Today, the animal health industry is thriving due to the significant technological developments and the increase in research and developmental operations in the veterinary pharmaceutical sector. With the help of technological improvements, the data generated in veterinary clinics can now be uploaded in the internet and shared with other researchers and clinicians. Technology such as big data, aids in facilitating real-time analysis of fluctuations in the prevalence of diseases. In order to optimize the veterinary healthcare sector, governments in several developed countries are undertaking initiatives and executing animal immunisation programs. The veterinary healthcare market focuses on the availability of treatment for animals and innovations in the range of treatment for their long life and longevity. Recent years have observed big mergers and acquisitions involving veterinary-related divisions of major corporations, along with the increasing demand for food and feed as well as the production of animals bred for meat and milk products. The business is growing due to a huge population investing in pet insurance in developed economies.
European Veterinary Healthcare Market
One of the fundamental reasons for the rise of the UK market for animal healthcare is the high level of awareness about the health and overall wellbeing of livestock and domestic animals. The government of UK has been investing in animal healthcare, particularly pigs and cattle, with a focus on endemic disease control and treatment. In December 2020, the National Office for Animal Health (NOAH) released new plans that urge farmers to provide better care for their cattle. The global veterinary healthcare market was worth USD 28.6 billion in 2019 and is expected to reach USD 47.8 billion by 2026, growing at a CAGR of 9.7% between 2020 and 2026. The growth of the market is attributed to rising awareness about animal health, increase in zoonotic diseases, technological developments in animal healthcare diagnostics, and government initiatives from global veterinary medical associations.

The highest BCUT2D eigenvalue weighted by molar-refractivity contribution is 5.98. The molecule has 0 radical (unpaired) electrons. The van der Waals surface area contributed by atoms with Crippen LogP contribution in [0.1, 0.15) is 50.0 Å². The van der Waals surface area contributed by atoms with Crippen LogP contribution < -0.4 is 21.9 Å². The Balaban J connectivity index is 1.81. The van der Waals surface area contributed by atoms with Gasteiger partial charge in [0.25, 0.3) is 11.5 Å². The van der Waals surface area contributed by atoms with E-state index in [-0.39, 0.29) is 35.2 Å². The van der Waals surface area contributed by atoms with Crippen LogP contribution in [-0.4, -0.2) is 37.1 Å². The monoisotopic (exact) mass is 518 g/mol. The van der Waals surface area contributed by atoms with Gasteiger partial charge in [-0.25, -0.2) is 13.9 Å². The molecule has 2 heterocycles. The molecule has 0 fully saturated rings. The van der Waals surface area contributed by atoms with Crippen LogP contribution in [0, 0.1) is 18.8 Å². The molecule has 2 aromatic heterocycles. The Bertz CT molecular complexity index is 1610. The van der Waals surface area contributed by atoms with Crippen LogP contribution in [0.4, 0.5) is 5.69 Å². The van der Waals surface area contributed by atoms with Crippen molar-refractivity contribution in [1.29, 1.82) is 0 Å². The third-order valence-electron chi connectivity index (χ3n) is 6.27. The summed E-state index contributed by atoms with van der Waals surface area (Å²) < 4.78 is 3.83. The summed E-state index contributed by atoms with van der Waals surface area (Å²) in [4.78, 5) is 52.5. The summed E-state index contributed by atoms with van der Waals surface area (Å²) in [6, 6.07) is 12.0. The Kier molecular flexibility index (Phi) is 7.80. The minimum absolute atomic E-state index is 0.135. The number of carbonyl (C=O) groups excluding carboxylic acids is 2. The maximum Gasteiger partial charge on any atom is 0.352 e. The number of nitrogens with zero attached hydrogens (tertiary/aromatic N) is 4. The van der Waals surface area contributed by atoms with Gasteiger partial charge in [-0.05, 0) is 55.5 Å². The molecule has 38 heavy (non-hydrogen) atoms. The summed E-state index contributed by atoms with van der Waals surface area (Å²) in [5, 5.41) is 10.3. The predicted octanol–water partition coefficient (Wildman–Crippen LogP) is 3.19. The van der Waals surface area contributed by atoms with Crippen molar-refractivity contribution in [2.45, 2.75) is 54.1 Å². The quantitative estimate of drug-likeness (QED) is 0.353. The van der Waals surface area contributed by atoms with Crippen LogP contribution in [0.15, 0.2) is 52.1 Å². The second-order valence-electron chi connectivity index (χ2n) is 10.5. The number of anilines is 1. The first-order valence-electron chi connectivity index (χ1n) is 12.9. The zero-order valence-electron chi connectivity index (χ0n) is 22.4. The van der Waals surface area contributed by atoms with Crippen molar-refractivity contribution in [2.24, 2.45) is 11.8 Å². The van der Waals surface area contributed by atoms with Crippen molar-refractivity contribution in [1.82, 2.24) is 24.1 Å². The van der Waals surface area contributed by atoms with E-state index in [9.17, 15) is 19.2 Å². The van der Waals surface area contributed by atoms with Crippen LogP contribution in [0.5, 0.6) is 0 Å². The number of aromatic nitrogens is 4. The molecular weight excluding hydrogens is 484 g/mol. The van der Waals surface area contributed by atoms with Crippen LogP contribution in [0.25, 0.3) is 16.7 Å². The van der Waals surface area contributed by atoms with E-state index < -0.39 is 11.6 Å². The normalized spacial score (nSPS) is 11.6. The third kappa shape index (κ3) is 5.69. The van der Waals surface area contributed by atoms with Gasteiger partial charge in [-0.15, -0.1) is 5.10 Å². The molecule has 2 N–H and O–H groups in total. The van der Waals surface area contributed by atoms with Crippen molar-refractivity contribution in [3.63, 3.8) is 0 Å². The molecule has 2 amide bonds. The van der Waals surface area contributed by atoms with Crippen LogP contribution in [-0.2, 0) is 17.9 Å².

COVID-19's Impact on Europe's Veterinary Healthcare Industry
The COVID-19 pandemic impacted all businesses, including the veterinary healthcare industry, affecting the export and import of veterinary medicines and diagnostics, resulting in lower sales of a variety of veterinary products. The European Medicines Agency (EMA) formulated and implemented few regulations to assure the availability of veterinary medicines in the European market. Across different geographies, the importance of vaccine has risen significantly. There are a few challenges in the veterinary sector that includes the scarcity of vaccines against various livestock vector-borne infections, as well as stringent regulatory approval processes for acquiring market authorisation. Over the forecast period, the importance of vaccines and their development are projected to propel the veterinary healthcare market.
Who are the key players in the European Veterinary Sector?
Recent technologies such as biotech, genomics, artificial intelligence, cloud computing, and big data have surged in popularity, putting giant animal health corporations in close competition. Thus, the veterinary healthcare market has become a very competitive industry. The Europe veterinary healthcare market is segmented by product (therapeutics, vaccines, parasiticides, anti-infectives, medical feed additives) and diagnostics (immunodiagnostic tests, molecular diagnostics, diagnostic imaging, clinical chemistry, and other diagnostics), animal type (dogs and cats, horses, ruminants, swine, poultry, and other animals), and geography (Germany, United Kingdom, France, Italy, Spain, and Rest of Europe). The major players in the market are: Elanco, Zoetis Inc., Boehringer Ingelheim International GmbH, Merck & Co., Inc. and Bayer AG are working in the European veterinary healthcare industry. To expand their market presence, they are implementing a variety of expansion strategies including partnerships, collaborations, agreements, mergers, and acquisitions.